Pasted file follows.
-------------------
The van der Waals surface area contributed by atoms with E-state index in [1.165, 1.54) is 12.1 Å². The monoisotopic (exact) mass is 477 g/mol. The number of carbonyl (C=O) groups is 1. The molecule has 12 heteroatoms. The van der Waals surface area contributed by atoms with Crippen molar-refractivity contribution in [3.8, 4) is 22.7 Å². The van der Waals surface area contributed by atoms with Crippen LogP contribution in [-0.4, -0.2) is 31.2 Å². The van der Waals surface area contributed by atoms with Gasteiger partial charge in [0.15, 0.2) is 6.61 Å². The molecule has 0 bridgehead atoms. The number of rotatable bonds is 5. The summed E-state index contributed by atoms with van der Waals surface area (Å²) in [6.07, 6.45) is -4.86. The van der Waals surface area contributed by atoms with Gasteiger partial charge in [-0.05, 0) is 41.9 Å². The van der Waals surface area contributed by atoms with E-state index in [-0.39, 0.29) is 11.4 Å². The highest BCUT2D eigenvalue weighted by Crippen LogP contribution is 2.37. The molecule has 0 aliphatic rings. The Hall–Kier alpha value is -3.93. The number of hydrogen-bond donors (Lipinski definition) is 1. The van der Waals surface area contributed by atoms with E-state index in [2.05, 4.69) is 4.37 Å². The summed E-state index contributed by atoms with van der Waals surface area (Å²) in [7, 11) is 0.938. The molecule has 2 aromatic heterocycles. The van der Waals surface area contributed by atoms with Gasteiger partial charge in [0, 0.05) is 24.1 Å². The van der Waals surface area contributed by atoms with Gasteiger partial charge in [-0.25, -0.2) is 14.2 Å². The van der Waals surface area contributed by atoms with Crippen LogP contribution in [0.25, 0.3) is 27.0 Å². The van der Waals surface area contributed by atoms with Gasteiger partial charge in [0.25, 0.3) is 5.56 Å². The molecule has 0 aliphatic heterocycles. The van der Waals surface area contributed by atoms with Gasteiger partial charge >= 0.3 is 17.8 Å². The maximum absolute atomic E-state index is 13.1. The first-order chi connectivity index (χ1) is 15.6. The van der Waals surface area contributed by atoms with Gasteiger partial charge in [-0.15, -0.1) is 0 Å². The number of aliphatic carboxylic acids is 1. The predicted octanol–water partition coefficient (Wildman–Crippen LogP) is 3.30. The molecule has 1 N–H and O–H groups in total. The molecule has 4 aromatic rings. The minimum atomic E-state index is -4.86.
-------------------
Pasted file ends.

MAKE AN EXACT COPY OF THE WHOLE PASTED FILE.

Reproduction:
The van der Waals surface area contributed by atoms with E-state index in [1.165, 1.54) is 12.1 Å². The monoisotopic (exact) mass is 477 g/mol. The number of carbonyl (C=O) groups is 1. The molecule has 12 heteroatoms. The van der Waals surface area contributed by atoms with Crippen molar-refractivity contribution in [3.8, 4) is 22.7 Å². The van der Waals surface area contributed by atoms with Crippen LogP contribution in [-0.4, -0.2) is 31.2 Å². The van der Waals surface area contributed by atoms with Gasteiger partial charge in [0.15, 0.2) is 6.61 Å². The molecule has 0 bridgehead atoms. The number of rotatable bonds is 5. The summed E-state index contributed by atoms with van der Waals surface area (Å²) in [6.07, 6.45) is -4.86. The van der Waals surface area contributed by atoms with Gasteiger partial charge in [-0.05, 0) is 41.9 Å². The van der Waals surface area contributed by atoms with E-state index in [-0.39, 0.29) is 11.4 Å². The highest BCUT2D eigenvalue weighted by Crippen LogP contribution is 2.37. The molecule has 0 aliphatic rings. The Hall–Kier alpha value is -3.93. The number of hydrogen-bond donors (Lipinski definition) is 1. The van der Waals surface area contributed by atoms with E-state index in [2.05, 4.69) is 4.37 Å². The summed E-state index contributed by atoms with van der Waals surface area (Å²) in [7, 11) is 0.938. The molecule has 2 aromatic heterocycles. The van der Waals surface area contributed by atoms with Gasteiger partial charge in [0, 0.05) is 24.1 Å². The van der Waals surface area contributed by atoms with Gasteiger partial charge in [-0.25, -0.2) is 14.2 Å². The van der Waals surface area contributed by atoms with Crippen LogP contribution in [0.25, 0.3) is 27.0 Å². The van der Waals surface area contributed by atoms with Gasteiger partial charge in [0.25, 0.3) is 5.56 Å². The molecule has 0 aliphatic heterocycles. The van der Waals surface area contributed by atoms with Gasteiger partial charge >= 0.3 is 17.8 Å². The maximum absolute atomic E-state index is 13.1. The first-order chi connectivity index (χ1) is 15.6. The van der Waals surface area contributed by atoms with Gasteiger partial charge in [-0.15, -0.1) is 0 Å². The number of aliphatic carboxylic acids is 1. The predicted octanol–water partition coefficient (Wildman–Crippen LogP) is 3.30. The molecule has 1 N–H and O–H groups in total. The molecule has 4 aromatic rings. The minimum atomic E-state index is -4.86.